How to make a “survival crockpot” in mere seconds

James K. is a 76-yer old diabetic from Colorado…

During a trip to Nevada, James and a friend decided to check out some old mines in remote mountains.

But, the two men became stuck in their car on a remote road with no cell service.

First, they tried to dislodge the car.

When that didn’t work, they lit flares and started a fire in hopes someone would see it.

But the location of the men was extremely remote.

They were in a county where 7,000 people lived, spread over 6,000 square miles.

So, the chances of someone being nearby were slim.

As time wore on, the men used a towel to strain ditch water and snow into water bottles.

After about five days, James’s friend decided he would go find help.

But James has diabetes, a pacemaker, and had triple bypass heart surgery.

So, he was in no shape to attempt to walk out.

During his time stranded in the car, James kept a journal writing down how much water he drank.

He also wrote about what he did each day, and he wrote a letter to his wife every day.

James’s main concern was to drink enough water to survive.

Luckily, he had a water bottle, so each day he could get enough water to sustain himself.

After spending ten days stuck in the mountains, James was found by military personnel doing training exercises.

Sadly, his friend hiked about a mile away from the car before he succumbed and passed away.

James is lucky to have survived.

Thankfully, he had his water bottle to collect water and snow.

And it shows that during an emergency, having something as simple as a water bottle or especially a thermos, can go a long way.

That’s because along with water in a survival situation, cooking methods can be hard to come by.

But using a thermos can be a way to cook without fuel.

Sure, it may take longer, but you can think of it like a crockpot.

And especially in a survival scenario, the result is worth the wait.

How to cook with a thermos:

The concept of cooking with a thermos is simple.

If you can boil water, you are good to go.

The key to cooking with a thermos is to give it enough time.

So, if you are going to cook in your thermos, you need to plan.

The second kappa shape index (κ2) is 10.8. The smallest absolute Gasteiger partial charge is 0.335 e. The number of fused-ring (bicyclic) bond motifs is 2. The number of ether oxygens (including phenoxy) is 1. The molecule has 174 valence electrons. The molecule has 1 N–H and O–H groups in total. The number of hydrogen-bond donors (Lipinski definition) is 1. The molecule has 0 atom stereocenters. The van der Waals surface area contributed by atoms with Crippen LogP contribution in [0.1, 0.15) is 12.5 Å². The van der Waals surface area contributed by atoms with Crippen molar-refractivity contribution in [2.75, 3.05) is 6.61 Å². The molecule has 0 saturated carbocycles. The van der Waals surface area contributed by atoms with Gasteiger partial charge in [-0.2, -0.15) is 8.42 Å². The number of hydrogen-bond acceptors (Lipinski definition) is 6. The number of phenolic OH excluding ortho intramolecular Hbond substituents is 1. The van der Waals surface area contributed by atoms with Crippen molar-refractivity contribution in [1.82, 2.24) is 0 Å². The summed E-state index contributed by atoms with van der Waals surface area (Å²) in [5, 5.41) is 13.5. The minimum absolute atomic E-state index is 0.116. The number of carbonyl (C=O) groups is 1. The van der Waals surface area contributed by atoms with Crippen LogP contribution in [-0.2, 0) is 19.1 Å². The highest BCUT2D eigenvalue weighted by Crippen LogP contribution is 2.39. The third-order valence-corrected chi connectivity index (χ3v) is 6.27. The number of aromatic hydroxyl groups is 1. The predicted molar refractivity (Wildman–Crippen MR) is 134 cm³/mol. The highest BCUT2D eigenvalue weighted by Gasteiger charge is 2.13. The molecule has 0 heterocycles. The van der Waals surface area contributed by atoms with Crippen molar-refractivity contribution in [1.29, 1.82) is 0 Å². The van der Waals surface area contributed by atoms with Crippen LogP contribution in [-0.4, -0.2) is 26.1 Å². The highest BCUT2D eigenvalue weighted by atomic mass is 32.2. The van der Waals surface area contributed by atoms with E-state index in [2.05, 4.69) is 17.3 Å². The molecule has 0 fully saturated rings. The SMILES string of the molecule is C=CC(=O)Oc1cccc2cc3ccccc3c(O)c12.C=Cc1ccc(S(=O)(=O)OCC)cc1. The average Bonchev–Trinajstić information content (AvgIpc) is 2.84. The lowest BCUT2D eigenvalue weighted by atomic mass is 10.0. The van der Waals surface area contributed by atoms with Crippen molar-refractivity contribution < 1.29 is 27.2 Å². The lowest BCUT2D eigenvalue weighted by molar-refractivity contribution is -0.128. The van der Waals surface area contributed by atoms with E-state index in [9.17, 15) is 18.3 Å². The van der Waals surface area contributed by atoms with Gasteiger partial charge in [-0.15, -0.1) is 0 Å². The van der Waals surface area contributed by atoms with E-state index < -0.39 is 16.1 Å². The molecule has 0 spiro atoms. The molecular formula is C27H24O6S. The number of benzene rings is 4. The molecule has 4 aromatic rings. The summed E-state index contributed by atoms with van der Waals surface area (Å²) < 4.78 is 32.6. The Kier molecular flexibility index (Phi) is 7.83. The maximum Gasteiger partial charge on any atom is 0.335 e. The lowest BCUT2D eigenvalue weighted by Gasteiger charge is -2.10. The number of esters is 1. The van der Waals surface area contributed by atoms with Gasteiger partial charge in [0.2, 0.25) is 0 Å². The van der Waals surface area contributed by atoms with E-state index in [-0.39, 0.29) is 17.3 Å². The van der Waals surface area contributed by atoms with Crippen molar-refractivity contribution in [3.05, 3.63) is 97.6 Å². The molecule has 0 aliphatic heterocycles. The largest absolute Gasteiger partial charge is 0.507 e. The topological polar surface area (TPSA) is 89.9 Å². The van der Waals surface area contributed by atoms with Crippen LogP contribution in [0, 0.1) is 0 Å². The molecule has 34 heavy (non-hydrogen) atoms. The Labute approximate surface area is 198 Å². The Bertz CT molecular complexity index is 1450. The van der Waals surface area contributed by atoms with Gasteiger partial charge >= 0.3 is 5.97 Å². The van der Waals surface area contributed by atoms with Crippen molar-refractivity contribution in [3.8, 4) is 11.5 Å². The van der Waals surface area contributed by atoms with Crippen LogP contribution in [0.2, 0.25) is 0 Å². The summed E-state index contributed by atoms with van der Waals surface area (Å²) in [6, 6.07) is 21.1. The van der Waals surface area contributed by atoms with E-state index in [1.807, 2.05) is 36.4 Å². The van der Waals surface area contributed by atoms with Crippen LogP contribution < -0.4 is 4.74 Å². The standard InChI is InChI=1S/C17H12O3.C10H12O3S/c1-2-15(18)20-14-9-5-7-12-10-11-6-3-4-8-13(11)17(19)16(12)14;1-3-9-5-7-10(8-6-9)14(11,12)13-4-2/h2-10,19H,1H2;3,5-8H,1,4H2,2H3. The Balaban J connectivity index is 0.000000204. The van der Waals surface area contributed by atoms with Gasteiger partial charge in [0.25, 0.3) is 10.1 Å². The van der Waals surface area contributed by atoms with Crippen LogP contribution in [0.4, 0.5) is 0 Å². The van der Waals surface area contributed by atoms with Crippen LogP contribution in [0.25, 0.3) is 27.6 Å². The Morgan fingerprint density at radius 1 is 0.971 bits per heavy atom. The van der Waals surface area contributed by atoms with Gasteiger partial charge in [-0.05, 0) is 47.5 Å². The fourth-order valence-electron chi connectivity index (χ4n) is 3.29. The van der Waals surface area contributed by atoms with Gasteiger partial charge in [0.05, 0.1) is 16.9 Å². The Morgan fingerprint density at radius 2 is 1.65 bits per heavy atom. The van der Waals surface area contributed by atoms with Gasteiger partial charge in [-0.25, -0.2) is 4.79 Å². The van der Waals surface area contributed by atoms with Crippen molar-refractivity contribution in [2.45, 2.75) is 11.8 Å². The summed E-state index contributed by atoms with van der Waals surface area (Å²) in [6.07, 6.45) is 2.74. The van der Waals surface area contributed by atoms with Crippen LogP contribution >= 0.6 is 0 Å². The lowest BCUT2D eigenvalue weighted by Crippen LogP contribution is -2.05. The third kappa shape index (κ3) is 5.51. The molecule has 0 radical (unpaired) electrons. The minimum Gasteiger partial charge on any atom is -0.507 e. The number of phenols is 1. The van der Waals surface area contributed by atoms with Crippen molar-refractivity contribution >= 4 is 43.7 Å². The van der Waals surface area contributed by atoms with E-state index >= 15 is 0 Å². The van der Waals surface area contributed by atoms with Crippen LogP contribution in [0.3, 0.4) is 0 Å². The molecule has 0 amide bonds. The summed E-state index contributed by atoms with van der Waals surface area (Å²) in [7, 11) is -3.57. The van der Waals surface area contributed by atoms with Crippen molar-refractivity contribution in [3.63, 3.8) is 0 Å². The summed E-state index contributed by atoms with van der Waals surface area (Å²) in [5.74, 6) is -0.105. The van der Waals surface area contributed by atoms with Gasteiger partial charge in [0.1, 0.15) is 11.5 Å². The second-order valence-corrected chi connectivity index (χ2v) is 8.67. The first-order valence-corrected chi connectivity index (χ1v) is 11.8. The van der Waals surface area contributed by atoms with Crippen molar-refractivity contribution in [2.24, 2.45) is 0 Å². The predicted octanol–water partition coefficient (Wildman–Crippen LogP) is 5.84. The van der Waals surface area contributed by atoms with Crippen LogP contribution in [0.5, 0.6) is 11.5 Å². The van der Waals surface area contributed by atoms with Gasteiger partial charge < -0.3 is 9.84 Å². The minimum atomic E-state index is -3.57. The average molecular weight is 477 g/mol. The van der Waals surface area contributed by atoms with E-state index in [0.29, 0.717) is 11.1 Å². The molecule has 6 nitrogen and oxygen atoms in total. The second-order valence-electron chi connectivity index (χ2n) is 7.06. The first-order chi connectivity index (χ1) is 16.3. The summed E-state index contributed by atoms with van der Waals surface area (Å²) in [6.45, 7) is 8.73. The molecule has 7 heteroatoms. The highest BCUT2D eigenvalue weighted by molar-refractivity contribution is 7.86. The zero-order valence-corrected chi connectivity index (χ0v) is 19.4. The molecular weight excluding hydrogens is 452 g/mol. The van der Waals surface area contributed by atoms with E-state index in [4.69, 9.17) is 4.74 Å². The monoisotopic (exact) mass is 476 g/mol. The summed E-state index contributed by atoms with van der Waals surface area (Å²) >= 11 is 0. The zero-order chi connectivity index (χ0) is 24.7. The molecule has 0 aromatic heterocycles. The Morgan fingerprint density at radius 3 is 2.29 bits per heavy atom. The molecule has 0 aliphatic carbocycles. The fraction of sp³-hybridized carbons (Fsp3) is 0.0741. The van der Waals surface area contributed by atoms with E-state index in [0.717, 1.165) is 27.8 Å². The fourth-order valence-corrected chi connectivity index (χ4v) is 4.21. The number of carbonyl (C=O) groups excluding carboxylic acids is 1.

This isn’t a last-second decision you want to make.

So, have a thermos and everything you need, before you venture out in the wilderness.

Plan ahead:

Deciding what you are going to eat an hour before isn’t realistic.

You will need to pre-plan your meals if you are using a thermos to cook.

Remember, the last thing you want is to get sick while you are stranded or in a bug-out situation.

So, eating uncooked food will do more harm than good.

Planning in advance, and giving your thermos time to thoroughly cook the food is a must.

Buy a quality thermos:

If you don’t own a thermos, it is something you should consider adding to your survival gear.

But you don’t want to go cheap on your thermos.

You want something durable that can withstand the heat of the water and food.

So, you’ll want one that is well insulated and large enough that you can add food and water.

There are a ton of options on the market, but a few I would consider are from Hydro Flask or Kleen Kanteen.

These two tend to have a larger opening than other options, which is a nice feature for cooking.


Before adding ingredients to your thermos, you want to pre-heat it like you would an oven.

This pre-heating will help the thermos maintain heat through the entire cooking process

Here’s how…

Before cooking, fill the thermos with boiling water.

Let it sit for five minutes or until you are ready to start cooking.

When you are ready to start cooking, add the ingredients to the thermos along with new boiling water.

What’s for dinner?:

When deciding what to cook in your thermos, you should obviously choose foods that can be cooked in water.

For example, you would want to cook soups or noodles that need water.

Keep in mind, most foods that you can cook in a crockpot can be cooked in a thermos – just on a much smaller scale.

For example, you could cook rice, soups, chili, oatmeal, and other foods that are cooked in water.

Cooking times will vary depending on how the thermos is stored, and how hot the water is when you add the ingredients.

But, if it’s a pack of noodles that you usually cook for five minutes, on a stovetop, plan on giving it one to two hours.

The time will vary but check it often. It’s better to overcook than undercook.

Bottom line: a thermos is a great method when you have limited resources.

If you can bring water to a boil then you can cook some basics.

And it doesn’t hurt to keep a can of soup in your car survival kit or similar bags.

If you ever find yourself stranded in a cold, remote location, a thermos can go a long way in keeping you warm and fed.

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